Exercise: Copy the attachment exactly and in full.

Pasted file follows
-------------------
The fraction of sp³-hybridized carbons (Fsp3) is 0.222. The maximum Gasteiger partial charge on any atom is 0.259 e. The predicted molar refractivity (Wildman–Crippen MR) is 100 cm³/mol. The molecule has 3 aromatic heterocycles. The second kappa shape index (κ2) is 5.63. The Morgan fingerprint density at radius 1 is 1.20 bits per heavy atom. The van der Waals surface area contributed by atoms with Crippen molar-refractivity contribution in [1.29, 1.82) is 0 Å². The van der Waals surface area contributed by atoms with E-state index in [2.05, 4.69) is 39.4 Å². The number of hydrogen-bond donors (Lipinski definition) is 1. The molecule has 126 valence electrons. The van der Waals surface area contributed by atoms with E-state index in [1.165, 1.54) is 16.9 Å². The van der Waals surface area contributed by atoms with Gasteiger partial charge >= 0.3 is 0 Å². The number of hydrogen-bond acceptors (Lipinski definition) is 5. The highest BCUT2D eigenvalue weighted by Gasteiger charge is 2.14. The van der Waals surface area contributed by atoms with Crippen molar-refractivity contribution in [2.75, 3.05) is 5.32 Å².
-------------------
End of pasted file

The fraction of sp³-hybridized carbons (Fsp3) is 0.222. The maximum Gasteiger partial charge on any atom is 0.259 e. The predicted molar refractivity (Wildman–Crippen MR) is 100 cm³/mol. The molecule has 3 aromatic heterocycles. The second kappa shape index (κ2) is 5.63. The Morgan fingerprint density at radius 1 is 1.20 bits per heavy atom. The van der Waals surface area contributed by atoms with Crippen molar-refractivity contribution in [1.29, 1.82) is 0 Å². The van der Waals surface area contributed by atoms with E-state index in [2.05, 4.69) is 39.4 Å². The number of hydrogen-bond donors (Lipinski definition) is 1. The molecule has 126 valence electrons. The van der Waals surface area contributed by atoms with E-state index in [1.165, 1.54) is 16.9 Å². The van der Waals surface area contributed by atoms with Gasteiger partial charge >= 0.3 is 0 Å². The number of hydrogen-bond acceptors (Lipinski definition) is 5. The highest BCUT2D eigenvalue weighted by Gasteiger charge is 2.14. The van der Waals surface area contributed by atoms with Crippen molar-refractivity contribution in [2.75, 3.05) is 5.32 Å².